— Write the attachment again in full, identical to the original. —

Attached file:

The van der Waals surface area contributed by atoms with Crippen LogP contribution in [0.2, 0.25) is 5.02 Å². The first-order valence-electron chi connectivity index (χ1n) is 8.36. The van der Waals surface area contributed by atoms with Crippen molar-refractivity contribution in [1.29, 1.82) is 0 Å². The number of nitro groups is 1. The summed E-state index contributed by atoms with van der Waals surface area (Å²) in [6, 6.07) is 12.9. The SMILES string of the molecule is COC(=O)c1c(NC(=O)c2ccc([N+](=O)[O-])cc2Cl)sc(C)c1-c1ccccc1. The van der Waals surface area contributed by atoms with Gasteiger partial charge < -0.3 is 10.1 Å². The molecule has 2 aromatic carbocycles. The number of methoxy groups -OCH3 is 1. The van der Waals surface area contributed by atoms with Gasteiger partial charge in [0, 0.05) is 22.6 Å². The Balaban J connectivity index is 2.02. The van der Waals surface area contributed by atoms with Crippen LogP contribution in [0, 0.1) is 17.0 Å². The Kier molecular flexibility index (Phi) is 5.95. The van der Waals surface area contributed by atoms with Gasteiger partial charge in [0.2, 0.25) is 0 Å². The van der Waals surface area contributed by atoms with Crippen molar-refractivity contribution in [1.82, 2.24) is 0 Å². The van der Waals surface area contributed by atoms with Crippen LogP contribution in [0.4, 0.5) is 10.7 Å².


The van der Waals surface area contributed by atoms with Crippen LogP contribution in [0.2, 0.25) is 5.02 Å². The first-order valence-electron chi connectivity index (χ1n) is 8.36. The van der Waals surface area contributed by atoms with Crippen molar-refractivity contribution in [1.29, 1.82) is 0 Å². The number of nitro groups is 1. The summed E-state index contributed by atoms with van der Waals surface area (Å²) in [6, 6.07) is 12.9. The SMILES string of the molecule is COC(=O)c1c(NC(=O)c2ccc([N+](=O)[O-])cc2Cl)sc(C)c1-c1ccccc1. The van der Waals surface area contributed by atoms with Gasteiger partial charge < -0.3 is 10.1 Å². The molecule has 2 aromatic carbocycles. The number of methoxy groups -OCH3 is 1. The van der Waals surface area contributed by atoms with Gasteiger partial charge in [0, 0.05) is 22.6 Å². The Balaban J connectivity index is 2.02. The van der Waals surface area contributed by atoms with Crippen LogP contribution in [0, 0.1) is 17.0 Å². The Kier molecular flexibility index (Phi) is 5.95. The van der Waals surface area contributed by atoms with Gasteiger partial charge in [0.2, 0.25) is 0 Å². The van der Waals surface area contributed by atoms with Crippen molar-refractivity contribution in [1.82, 2.24) is 0 Å². The van der Waals surface area contributed by atoms with Crippen LogP contribution in [0.4, 0.5) is 10.7 Å².